Help needed for Covid contact-tracing

Friday July 10, 2020 Written by Published in Health
At the Café at Beachcomber Gallery, manager Clare Wheeldon said they were doing what they could to help the Covid response. 20070910 At the Café at Beachcomber Gallery, manager Clare Wheeldon said they were doing what they could to help the Covid response. 20070910

More volunteers, both individuals and businesses, are needed for the CookSafe contact tracing pilot. Katrina Tanirau reports.

When Cook Islands’ borders are opened to the outside world again, contact tracing will be vital to protect the country from Covid-19.  The CookSafe contact tracing pilot started on June 19 and was to run for a month.

But Te Marae Ora, which is leading the pilot with the help of the Private Sector Taskforce, is now asking for more people and businesses to take part.

In talks last week, deputy prime ministers Mark Brown and Winston Peters agreed on the importance of “robust contact tracing systems”, if the Cooks-NZ border is to open.

The CookSafe pilot was launched with The Islander Hotel, Kai & Co, LBV, Sails Restaurant, The Café, Tupapa Community Centre and Raro Fried Chicken named as participants.

But three weeks on, few of the businesses have got the app operating yet – and it’s only been used by a handful of people. The Islander owner Rohan Ellis said they were ready to  scan people’s QR codes, “but no one has come in with the lanyards”.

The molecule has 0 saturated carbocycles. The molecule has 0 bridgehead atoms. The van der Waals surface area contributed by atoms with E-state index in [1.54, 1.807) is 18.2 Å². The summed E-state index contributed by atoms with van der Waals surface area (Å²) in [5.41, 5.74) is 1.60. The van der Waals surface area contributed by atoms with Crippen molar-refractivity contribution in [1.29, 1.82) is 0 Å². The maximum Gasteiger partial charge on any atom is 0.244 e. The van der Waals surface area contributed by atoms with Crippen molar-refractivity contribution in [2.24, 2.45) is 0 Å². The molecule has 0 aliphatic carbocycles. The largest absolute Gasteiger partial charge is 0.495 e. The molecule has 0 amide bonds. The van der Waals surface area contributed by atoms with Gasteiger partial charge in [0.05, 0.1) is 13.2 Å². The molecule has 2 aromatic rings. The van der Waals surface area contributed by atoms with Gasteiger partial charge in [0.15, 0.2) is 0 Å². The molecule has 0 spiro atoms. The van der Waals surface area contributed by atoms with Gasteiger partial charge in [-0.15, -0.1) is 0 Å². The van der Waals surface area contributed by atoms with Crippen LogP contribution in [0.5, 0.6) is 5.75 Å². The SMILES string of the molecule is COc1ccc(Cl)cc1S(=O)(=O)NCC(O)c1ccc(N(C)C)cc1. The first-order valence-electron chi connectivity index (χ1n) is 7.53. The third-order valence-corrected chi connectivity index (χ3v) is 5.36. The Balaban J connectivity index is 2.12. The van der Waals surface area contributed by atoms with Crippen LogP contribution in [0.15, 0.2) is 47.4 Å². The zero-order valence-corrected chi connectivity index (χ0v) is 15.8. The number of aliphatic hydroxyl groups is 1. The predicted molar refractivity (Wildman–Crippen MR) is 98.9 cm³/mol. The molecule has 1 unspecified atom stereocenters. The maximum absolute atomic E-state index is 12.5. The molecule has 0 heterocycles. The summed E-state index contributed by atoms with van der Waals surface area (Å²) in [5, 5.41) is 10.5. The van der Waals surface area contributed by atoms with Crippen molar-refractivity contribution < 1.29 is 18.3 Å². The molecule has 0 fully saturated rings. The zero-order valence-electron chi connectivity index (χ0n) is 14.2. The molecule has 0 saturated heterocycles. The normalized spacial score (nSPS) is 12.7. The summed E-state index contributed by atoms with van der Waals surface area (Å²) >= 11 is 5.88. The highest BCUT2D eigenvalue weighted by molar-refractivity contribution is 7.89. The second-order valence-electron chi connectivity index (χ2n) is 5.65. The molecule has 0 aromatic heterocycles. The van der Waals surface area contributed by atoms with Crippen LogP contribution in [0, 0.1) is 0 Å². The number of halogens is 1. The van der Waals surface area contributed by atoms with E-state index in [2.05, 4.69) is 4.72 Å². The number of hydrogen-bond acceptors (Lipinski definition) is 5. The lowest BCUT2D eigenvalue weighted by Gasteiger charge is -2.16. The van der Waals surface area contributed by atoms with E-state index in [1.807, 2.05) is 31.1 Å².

Raro Fried Chicken staff knew nothing about it, and Tupapa Community Centre operator Tere Strickland said they were still waiting for someone to come and install the system.

The Café manager Clare Wheeldon said since agreeing to be one of the businesses on Rarotonga who would take part in the CookSafe pilot, two couples who returned from New Zealand in June had scanned their CookSafe cards. “Because there are no Covid-19 cases here, maybe people really don’t think that it’s necessary,” she said.

“It’s okay while the island is quiet but if it was busy, we wouldn’t have time to pull out the phones and scan the cards.”

Some people spoken to by Cook Islands News said they weren’t keen to have their movements traced and couldn’t be bothered with the hassle of signing up.

Wheeldon said she understood people’s reservations about taking part and being traced because of privacy reasons. “It’s working in places like New Zealand where there are cases,” she said. 

CookSafe gives Te Marae Ora the opportunity to test record keeping systems in the event people need to be reached for coronavirus contact tracing.

The World Health Organization says contact tracing identifies and manages people who have been exposed to Covid-19.

People can register for the CookSafe contact tracing pilot by visiting either the Cook Islands Tourism office in town or the Private Sector Taskforce.

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